In 1156 AD, a 6 feet tall idol of lord Bahubali was installed here.[1] Many Jain saints have visited this place including Shri Bahubali Maharaj, Shri Prabhachandraji, Shri Kamlakarji, Shri 108 Shanti Sagarji.[2] The temple also has a dharamshala equipped with all modern facilities [3] This Tirth has small scale replicas of Gajpantha, Taranga, Mangi-Tungi, Sonagiri and Pavagiri on left and Kailash Parvat, Shikharji and Girnarji on right side. Jal Mandir, Ratnatraya temple, Shantinath Temple, Chandaprabhu Temple, Adinath Temple and Samavsharan Mandir are also built near main temple.[4][5]

Bahubali monolith A monolithic statue of Bahubali in kayotsarga posture was installed in 1963. The statue is situated on about 50 steps up and 8.5 m (28 feet) in high at Kumbhoj, Kolhapur, Maharashtra. The famous Jain Tirtha (pilgrim place) known as Bahubali, is just two kilometers away from the Kumbhoj village. Bahubali at Kumbhoj is identical to the Bahubali of Shravanabelagola known as Gomateshwar to the south in Karnataka[6]

Mahamastakabhishek Mahamastakabhisheka (Maha-mastak-abhishek = Grand religious ablution from head) happens in every 12 years. This pious event runs for continuous 7 days with witnessing thousands of pilgrims across the country.

Bahubali Statue during Mahamastakabhishek
Bahubali Statue during Mahamastakabhishek


Miraj railway junction is one of the busiest in western India with four railway lines connecting it. Miraj is connected to all major Indian cities by express and superfast trains which include Karnataka Sampark Kranti (KSK) express, Chandigarh Sampark Kranti express, Goa express, Mumbai Hubli express, Yeswantpur Miraj express, Pondhichery express, Tirunelveli express, Suvarnajayanti express, Chalukya express, Shravati express, Bangalore Jodhpur express, Bangalore Ajmer express, Bangalore Gandhidham express, Mahalaxmi express, Sahyadri express, Koyna express, Rani Chenamma express, Haripriya express, Miraj Hubli express, Kolhapur Hyderabad express, Kolhapur Solapur express, Maharashtra express, Deekshabhoomi express and many other passenger trains.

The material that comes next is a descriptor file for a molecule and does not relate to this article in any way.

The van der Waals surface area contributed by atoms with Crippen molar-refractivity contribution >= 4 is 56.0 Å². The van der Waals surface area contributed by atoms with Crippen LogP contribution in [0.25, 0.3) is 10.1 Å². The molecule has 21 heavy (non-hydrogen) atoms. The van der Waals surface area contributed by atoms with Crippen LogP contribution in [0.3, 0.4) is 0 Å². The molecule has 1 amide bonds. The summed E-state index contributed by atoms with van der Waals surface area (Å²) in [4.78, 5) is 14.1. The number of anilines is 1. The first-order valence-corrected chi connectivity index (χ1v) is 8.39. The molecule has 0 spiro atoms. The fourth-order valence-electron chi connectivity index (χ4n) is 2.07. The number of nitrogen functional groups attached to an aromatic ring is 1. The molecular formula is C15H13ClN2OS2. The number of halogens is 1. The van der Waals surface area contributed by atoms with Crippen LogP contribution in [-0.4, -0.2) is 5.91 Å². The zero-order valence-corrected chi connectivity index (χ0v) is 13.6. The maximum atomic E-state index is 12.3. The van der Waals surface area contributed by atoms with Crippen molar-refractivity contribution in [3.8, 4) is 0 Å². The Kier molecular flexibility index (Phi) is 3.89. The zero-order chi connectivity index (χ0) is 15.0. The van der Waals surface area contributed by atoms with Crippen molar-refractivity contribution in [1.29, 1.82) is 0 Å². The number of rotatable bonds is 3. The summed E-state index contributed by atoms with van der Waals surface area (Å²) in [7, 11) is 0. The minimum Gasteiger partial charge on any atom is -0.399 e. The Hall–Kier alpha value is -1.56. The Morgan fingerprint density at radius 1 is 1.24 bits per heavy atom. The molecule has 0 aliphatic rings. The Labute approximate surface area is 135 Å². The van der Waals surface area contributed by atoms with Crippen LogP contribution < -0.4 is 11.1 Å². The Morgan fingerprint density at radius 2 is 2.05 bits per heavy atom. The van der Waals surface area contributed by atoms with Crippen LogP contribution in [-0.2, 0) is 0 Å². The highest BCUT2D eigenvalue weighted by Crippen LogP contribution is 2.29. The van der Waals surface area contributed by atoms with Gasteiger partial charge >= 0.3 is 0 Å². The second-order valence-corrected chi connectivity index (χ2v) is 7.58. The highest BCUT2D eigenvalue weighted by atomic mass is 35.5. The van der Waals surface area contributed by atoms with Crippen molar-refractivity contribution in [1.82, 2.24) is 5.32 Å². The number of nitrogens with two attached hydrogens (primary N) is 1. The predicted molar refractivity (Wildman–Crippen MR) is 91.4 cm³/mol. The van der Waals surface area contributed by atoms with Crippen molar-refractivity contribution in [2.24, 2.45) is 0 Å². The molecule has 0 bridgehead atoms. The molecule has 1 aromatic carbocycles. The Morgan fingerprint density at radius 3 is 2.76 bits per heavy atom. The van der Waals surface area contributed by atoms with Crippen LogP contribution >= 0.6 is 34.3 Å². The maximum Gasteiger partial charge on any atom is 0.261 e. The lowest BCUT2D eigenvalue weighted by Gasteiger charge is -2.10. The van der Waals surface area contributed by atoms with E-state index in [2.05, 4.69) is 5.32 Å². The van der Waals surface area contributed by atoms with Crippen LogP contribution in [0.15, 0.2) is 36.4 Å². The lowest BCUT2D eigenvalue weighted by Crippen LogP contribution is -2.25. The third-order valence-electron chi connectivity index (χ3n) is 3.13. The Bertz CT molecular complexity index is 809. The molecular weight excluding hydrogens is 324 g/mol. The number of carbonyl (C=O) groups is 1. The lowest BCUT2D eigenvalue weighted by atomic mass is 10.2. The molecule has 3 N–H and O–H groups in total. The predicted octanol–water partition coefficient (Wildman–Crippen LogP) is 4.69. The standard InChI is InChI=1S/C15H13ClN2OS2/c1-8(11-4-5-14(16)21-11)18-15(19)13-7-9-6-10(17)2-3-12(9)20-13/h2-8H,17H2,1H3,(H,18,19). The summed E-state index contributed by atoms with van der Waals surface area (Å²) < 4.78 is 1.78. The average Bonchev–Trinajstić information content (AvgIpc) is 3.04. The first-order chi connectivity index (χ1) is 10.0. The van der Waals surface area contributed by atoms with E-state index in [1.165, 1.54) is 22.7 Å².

Miraj railway junction is 24 km from Kumbhoj. There are private cars from Miraj station that reach Kumbhoj in 20 minutes.

Sangli station is 27 km from Kumbhoj. Passengers coming to Kumbhoj prefer to get down at Sangli station and take darshan at various jain temples in Sangli and then proceed to Kumbhoj for worship.

Hatkanangale station is 4 km from Kumbhoj. Few trains going towards Kolhapur stop at Hatkanangale. For trains running on the Pune-Miraj-Hubli mainline, one can travel from Miraj junction. Vegetarian jain food is served at Miraj junction by Miraj Jain Temple for people travelling via Miraj junction.

From Mumbai or Bangalore you can reach by bus also and from Kolhapur to Kumbhoj from Kolhapur and Sangli you can reach this place by buses running Maharatra State Road transport (called as ST-Bus) or by car.

Religious organizations[edit]

The Dakshin Bharat Jain Sabha is a religious and social service organization of the Jains of South India. The organization is headquartered at Kolhapur, Maharashtra, India.[7] The association is credited with being one of the first Jain associations to start reform movements among the Jains in modern India.[8][9] The organization mainly seeks to represent the interests of the native Jains of Maharashtra, Karnataka and Goa.

See also[edit]


External links[edit]

The information here is partly based on Jain Internet Religious websites: [1], [2], [3],